Thursday, April 9, 2015

Political culture and the military-industrial complex

Throughout my childhood, I heard references to the Military-Industrial complex. Growing up military, I usually heard them from the Left, from environmentalists and pacifists. Imagine my surprise when I took International Space Politics & Technology, and discovered that the phrase came from a Republican. President Eisenhower, in fact, and a World War II General.  (Everything seems to come back to World War II.)

Now, remember that I grew up trying to thread the needle between military culture and Liberation Theology.

It's tough. There are several irreconcilable differences. I think this article discussing Robert A Heinlein shows that the dichotomy and attempts at integration are not uncommon in the Science Fiction world, with its polarity between Utopian idealism and fascination with high-technology weaponry.

I know enough of history, to believe that nations must have some form of standing military, in order to maintain their existing borders.

Beyond that, how large the military should be, what equipment it should have, those are questions open to discussion. Questions likely rooted in culture, in the peoples and traditions of the inhabitants of the state.

According to this Atlantic article, I may be as rare as 1 in 3. Both my father (USAF) and my father-in-law (Army, Vietnam) are veterans, as well as my sister (Army, Iraq II) and several aunts & uncles.

The source of the article, by the way, was my sister. I think the Atlantic article is important, because it helps illustrate what and why I want to be able to speak up about how we spend our military budget, how much we spend, and where that money goes. As the Atlantic article points out, it is my duty as an American citizen to ensure that our people have the right tools for the job. That's not a position that goes over well in industry, where so many space exploration businesses are also Defense contractors.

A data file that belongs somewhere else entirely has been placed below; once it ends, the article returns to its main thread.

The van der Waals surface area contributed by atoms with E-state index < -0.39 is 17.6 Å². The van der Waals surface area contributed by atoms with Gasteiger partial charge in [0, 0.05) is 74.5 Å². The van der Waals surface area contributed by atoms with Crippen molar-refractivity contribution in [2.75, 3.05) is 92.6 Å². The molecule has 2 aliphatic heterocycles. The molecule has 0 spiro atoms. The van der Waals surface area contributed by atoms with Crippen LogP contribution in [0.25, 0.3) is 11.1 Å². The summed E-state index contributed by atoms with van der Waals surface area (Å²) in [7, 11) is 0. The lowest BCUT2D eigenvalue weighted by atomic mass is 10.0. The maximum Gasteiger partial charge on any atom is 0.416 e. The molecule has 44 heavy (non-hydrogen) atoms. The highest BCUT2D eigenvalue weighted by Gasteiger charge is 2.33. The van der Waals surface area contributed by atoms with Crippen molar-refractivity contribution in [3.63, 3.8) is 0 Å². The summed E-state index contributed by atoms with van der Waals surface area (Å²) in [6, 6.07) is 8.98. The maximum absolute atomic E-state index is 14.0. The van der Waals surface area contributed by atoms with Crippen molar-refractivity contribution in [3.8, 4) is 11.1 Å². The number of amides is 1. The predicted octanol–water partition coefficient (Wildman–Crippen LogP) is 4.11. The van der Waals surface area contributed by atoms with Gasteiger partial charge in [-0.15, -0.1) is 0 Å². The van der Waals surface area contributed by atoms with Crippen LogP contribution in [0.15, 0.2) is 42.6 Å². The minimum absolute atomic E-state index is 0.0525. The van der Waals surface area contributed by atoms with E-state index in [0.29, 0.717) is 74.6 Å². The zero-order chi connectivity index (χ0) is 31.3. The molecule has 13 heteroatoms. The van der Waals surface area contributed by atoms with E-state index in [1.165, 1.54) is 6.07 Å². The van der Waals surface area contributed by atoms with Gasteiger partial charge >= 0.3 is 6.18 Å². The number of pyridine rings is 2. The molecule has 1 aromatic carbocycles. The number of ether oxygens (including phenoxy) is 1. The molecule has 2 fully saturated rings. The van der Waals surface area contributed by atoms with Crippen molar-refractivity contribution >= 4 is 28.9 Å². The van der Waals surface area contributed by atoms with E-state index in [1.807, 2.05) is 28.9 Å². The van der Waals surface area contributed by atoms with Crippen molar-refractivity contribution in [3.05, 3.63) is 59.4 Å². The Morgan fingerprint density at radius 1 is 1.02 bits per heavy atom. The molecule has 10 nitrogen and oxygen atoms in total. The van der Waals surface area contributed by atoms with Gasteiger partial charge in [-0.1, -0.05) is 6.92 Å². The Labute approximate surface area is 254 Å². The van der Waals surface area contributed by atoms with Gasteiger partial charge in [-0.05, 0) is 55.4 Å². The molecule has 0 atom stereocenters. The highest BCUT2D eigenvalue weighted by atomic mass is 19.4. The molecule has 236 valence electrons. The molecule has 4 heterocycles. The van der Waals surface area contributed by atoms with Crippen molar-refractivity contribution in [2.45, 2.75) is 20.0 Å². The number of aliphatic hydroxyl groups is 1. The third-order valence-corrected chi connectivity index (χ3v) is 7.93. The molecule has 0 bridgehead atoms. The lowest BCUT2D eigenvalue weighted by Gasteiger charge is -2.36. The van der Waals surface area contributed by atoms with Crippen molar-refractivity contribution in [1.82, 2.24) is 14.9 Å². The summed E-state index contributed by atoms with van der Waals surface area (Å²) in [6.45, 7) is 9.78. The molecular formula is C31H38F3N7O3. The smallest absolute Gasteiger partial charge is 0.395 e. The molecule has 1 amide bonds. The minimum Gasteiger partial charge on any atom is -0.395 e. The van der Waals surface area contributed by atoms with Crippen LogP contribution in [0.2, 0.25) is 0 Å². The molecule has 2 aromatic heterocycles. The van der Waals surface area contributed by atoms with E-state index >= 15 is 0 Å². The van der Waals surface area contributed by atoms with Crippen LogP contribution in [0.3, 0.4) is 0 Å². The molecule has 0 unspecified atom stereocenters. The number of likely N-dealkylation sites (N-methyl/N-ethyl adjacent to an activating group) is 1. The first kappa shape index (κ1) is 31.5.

For reference, here are details on U.S. Federal Government spending for Fiscal Year 2015.

I'm an engineer, I like technology. But I care about having the right level of technology. I care about the tradeoffs between "newness" and reliability, the technology readiness levels. I care about using the right tools for the right job.

I'm also concerned about proportionality to the rest of the world, and how it relates to the cost to end world hunger, and the cost to end extreme poverty.

In the discussion of Mars settlement, I saw a little bit about NASA's budget. It's a very old argument. NASA doesn't get the kind of money today that it got at the height of the Apollo program. It hasn't seen that kind of money since before Apollo 11. In the 21st century, NASA's budget has held steady at around $0.005 of a tax $1.